Thresher is a man who has a desire to obey the signs that he receives from God. His faithful obedience comes from an inner strength that is fueled by innocence guided by wisdom and directed by a deep desire to serve God. His journey describes some of the spiritual world that we normally do not see but is very active around us.
Throughout his sojourn, his encounters will apply common sense to the science we already know about our corporeal existence and extend them to offer a possible explanation to how the spiritual world can operate.
Although he has angels that interweave our world with theirs and engage in battle with evil at every turn, they are not his "Guardian Angels". They are deployed not to protect Thresher, but to ensure Gods request is fulfilled in him.
With a pragmatic view of both science and the ethereal, not only can the two coexist but actually function to complement one another. By bringing the two viewpoints into a closer harmony, feathers get ruffled on a variety of planes: from fallen angels to the secular, and from the church goer to learned clergy.
Through observation of real world events, Rod has put Thresher in many scenarios that reflect a very true representation of everyday encounters between those who humbly seek God and the opposition that evil so tangibly places in their path. The success that the Devil has in corrupting the pew is astonishing and the secular world chooses to view only that element of the Christian faith.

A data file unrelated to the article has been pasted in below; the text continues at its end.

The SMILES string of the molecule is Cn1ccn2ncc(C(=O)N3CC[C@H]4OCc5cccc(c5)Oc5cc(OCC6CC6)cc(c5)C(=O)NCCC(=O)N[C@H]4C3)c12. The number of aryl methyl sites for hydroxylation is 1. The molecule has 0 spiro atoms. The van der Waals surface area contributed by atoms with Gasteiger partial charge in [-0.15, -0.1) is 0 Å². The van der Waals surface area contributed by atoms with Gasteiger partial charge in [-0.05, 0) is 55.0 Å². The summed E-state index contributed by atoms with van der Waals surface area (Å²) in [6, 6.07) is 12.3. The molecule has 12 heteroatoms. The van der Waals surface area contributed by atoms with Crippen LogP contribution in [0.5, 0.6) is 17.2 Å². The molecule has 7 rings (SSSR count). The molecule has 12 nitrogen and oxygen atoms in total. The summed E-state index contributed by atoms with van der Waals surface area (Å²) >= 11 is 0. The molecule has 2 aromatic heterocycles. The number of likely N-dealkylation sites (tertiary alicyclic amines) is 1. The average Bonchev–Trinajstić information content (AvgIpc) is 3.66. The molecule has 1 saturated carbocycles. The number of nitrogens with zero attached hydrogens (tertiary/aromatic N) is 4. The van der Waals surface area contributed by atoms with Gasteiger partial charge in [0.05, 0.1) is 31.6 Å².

As William Shakespeare wrote in Julius Caesar, "The fault, dear Brutus, is not in our stars, but in ourselves." The quote points a lot of tragedy not to somewhere, or someone else but to ourselves. Evil exists because we allow it to. Satan just hovers around offering exhortations to continue in our pursuit of it.
Through the use of fiction, Biblical truth plays out in the character's interaction with a host of individuals from different walks of life. As he does so, evil goads the egos in their human nature sending him into spiritual confrontations with oftentimes uncomfortable, even painful, results.
The scenarios that Thresher encounters will challenge people to their very core as they come to the realization that their walk is a far cry from where it needs to be. Yet, such a walk is not nearly as difficult as the world would portray it. Such introspection for any individual will awaken them to consider that the life of a Christian is not what they expected nor is what they have feared.